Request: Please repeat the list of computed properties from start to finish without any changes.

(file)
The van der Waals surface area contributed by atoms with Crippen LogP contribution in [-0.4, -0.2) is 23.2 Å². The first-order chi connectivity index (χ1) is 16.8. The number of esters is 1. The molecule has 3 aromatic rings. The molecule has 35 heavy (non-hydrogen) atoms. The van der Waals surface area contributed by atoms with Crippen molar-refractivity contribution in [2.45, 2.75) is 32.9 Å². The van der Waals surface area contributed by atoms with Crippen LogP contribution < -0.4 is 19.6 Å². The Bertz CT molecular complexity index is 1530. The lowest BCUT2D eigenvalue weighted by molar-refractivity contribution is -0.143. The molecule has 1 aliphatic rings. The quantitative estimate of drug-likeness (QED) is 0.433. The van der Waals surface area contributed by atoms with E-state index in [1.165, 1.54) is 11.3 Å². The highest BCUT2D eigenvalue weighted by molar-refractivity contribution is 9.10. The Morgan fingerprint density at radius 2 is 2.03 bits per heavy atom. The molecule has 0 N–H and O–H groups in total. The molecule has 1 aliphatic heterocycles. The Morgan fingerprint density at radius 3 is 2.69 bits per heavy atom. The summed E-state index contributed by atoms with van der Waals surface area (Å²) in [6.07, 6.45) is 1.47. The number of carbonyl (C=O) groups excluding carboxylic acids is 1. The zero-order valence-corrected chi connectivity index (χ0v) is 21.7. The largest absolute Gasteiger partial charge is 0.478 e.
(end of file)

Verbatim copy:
The van der Waals surface area contributed by atoms with Crippen LogP contribution in [-0.4, -0.2) is 23.2 Å². The first-order chi connectivity index (χ1) is 16.8. The number of esters is 1. The molecule has 3 aromatic rings. The molecule has 35 heavy (non-hydrogen) atoms. The van der Waals surface area contributed by atoms with Crippen molar-refractivity contribution in [2.45, 2.75) is 32.9 Å². The van der Waals surface area contributed by atoms with Crippen LogP contribution < -0.4 is 19.6 Å². The Bertz CT molecular complexity index is 1530. The lowest BCUT2D eigenvalue weighted by molar-refractivity contribution is -0.143. The molecule has 1 aliphatic rings. The quantitative estimate of drug-likeness (QED) is 0.433. The van der Waals surface area contributed by atoms with E-state index in [1.165, 1.54) is 11.3 Å². The highest BCUT2D eigenvalue weighted by molar-refractivity contribution is 9.10. The Morgan fingerprint density at radius 2 is 2.03 bits per heavy atom. The molecule has 0 N–H and O–H groups in total. The molecule has 1 aliphatic heterocycles. The Morgan fingerprint density at radius 3 is 2.69 bits per heavy atom. The summed E-state index contributed by atoms with van der Waals surface area (Å²) in [6.07, 6.45) is 1.47. The number of carbonyl (C=O) groups excluding carboxylic acids is 1. The zero-order valence-corrected chi connectivity index (χ0v) is 21.7. The largest absolute Gasteiger partial charge is 0.478 e.